NORTH NEWTON, KAN. – For Bethel College senior Sheldon Nunnally, Los Angeles, the trip to Kansas City proved to be, in his words, “life-changing.”
The event was the annual conference of the Association of Baccalaureate Social Work Program Directors (BPD), March 4-8 at the Westin Crown Center. Nunnally was one of 10 Bethel social work majors, sophomore through senior, who attended the conference along with Hamilton Williams, associate professor of social work.
Last semester, the students in Williams’ Intervention in Human Systems class applied to present a poster at the BPD annual conference. Their proposal was accepted, and Nunnally agreed to be one of two students who stayed with the poster to answer questions for judges and other visitors.
“I didn’t know how big this conference was until I got there,” Nunnally says. “Hamilton didn’t tell me because he didn’t want me to be nervous.”
Since the theme of the conference was “Educating the Masses,” the Bethel poster described how the Día de los Muertos parade they help organize each fall, in conjunction with a Newton Catholic church, can be used in place of a protest event to educate and inform.
“When people hear ‘protest,’ often they think ‘riot,’ or something negative,” Nunnally says. “We showed how, instead, a parade could inform about [a minority] culture and history, and even about issues such as voting, and could take the place of protesting.”
“Sheldon hit a home run with his connection to the dynamics in the community and the impact this has had since the parade began three years ago,” Williams says.
For Nunnally, the size of the conference and the number and variety of people he spoke to were part of what made the experience significant for him.
“I think about my friends [back home in Compton], how many are in jail, or dead,” he says. “I had never done anything like this before – if they could see me now. I have a daughter, and I want to make her proud.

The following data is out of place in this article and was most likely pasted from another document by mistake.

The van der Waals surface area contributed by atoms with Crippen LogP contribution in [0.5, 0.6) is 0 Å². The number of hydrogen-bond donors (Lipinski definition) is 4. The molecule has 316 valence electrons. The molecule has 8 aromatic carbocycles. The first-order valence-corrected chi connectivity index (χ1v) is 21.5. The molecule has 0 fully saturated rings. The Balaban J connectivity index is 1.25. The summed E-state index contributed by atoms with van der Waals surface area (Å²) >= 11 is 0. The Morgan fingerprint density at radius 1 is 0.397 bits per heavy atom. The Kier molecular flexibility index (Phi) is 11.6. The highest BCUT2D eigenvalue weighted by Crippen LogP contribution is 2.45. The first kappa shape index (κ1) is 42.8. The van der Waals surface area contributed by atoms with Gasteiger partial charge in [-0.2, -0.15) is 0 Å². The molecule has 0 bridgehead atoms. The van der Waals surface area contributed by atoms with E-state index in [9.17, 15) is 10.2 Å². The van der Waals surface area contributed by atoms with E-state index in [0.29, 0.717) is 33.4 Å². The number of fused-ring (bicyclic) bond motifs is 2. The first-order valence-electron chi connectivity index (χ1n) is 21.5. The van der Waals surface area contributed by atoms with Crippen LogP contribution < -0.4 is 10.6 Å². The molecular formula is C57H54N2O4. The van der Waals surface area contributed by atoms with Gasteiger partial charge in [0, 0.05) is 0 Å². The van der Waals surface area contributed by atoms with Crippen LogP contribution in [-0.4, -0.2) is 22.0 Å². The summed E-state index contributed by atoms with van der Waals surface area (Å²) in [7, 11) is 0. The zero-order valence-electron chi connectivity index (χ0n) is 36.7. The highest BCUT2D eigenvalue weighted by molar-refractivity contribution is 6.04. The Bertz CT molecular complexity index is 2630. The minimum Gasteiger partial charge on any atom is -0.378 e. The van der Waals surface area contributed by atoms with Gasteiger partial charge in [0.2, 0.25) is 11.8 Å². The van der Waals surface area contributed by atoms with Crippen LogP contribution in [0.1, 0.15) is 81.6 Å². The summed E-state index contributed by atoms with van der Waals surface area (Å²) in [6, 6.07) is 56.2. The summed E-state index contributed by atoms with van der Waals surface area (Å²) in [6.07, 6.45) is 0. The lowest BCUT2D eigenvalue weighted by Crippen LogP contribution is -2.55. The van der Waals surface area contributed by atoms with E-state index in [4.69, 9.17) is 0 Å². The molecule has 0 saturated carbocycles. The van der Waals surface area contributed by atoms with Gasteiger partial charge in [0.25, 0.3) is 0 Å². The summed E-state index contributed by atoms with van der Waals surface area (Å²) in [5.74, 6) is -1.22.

“It was also life-changing because school has not been so important to me before,” he goes on. “[In high school,] sports was the main thing.
“I wasn’t interested in school because [there] they weren’t interested in me. And here I was the student to make the presentation [at the conference]. I’ve come a long way from where I was.”
Besides being a confidence-builder, the conference for Nunnally and three of his peers – all of them young black males – put them in a surprising position.
It was almost like “black privilege,” Nunnally says. “There are not a lot of males in social work, much less black males. They don’t usually see a group of young black men at a conference like this.”
“People would come up to us and say, ‘We’re so glad you guys are here,’” says Malcolm Mustin, a junior from Kansas City, Missouri. “They said, ‘Keep it up – and see if you can [encourage] more males and more racial minorities to consider social work. We need them.’”
“It really affirmed this career choice,” Nunnally adds. “People were telling us they wanted us for their [master’s degree] programs.”
“The guys were really heavily recruited,” observes Katelyn Melgren, senior from Olathe. “They saw the value placed on them, and how their education applies [to career choices].”
That’s exactly why Williams works to get his students to the BPD conference when possible.
“It’s such a good representation of what the field is about,” he says. “There are people from all areas in one place. It gives the broad scope of social work and shows the multiple opportunities for students.”
“I’d never had a chance to experience so much information in one place,” Mustin says. “It was a great experience. A lot of social work is networking, so that was huge.”
For Joe Kondziola, a senior from North Newton, the conference helped him “narrow down what I’m interested in for graduate programs. I’m definitely more interested in the macro level, working with groups, then the micro, which would be more individual work, like counseling.”
Melgren appreciated “learning what people are actually doing. It was great to sit around a table with people working in the field and find out what problems and challenges they experience.”